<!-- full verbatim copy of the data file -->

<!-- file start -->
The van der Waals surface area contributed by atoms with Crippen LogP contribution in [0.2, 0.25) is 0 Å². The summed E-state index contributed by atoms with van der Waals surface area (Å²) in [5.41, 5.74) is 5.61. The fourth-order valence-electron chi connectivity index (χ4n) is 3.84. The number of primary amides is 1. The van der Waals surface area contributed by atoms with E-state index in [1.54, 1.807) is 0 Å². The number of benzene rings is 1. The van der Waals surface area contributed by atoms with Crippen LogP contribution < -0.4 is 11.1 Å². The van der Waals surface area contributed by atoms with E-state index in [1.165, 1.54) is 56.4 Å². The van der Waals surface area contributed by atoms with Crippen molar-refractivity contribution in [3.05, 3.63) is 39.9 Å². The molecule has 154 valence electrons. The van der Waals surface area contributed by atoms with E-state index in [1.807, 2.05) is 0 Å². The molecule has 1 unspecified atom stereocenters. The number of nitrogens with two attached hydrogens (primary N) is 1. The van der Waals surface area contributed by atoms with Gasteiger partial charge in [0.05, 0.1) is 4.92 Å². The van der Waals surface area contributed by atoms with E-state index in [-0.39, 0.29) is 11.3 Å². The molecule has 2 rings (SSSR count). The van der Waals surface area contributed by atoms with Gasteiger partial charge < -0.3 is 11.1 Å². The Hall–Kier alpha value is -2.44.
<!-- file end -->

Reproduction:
The van der Waals surface area contributed by atoms with Crippen LogP contribution in [0.2, 0.25) is 0 Å². The summed E-state index contributed by atoms with van der Waals surface area (Å²) in [5.41, 5.74) is 5.61. The fourth-order valence-electron chi connectivity index (χ4n) is 3.84. The number of primary amides is 1. The van der Waals surface area contributed by atoms with E-state index in [1.54, 1.807) is 0 Å². The number of benzene rings is 1. The van der Waals surface area contributed by atoms with Crippen LogP contribution < -0.4 is 11.1 Å². The van der Waals surface area contributed by atoms with E-state index in [1.165, 1.54) is 56.4 Å². The van der Waals surface area contributed by atoms with Crippen molar-refractivity contribution in [3.05, 3.63) is 39.9 Å². The molecule has 154 valence electrons. The van der Waals surface area contributed by atoms with E-state index in [1.807, 2.05) is 0 Å². The molecule has 1 unspecified atom stereocenters. The number of nitrogens with two attached hydrogens (primary N) is 1. The van der Waals surface area contributed by atoms with Gasteiger partial charge in [0.05, 0.1) is 4.92 Å². The van der Waals surface area contributed by atoms with E-state index in [-0.39, 0.29) is 11.3 Å². The molecule has 2 rings (SSSR count). The van der Waals surface area contributed by atoms with Gasteiger partial charge < -0.3 is 11.1 Å². The Hall–Kier alpha value is -2.44.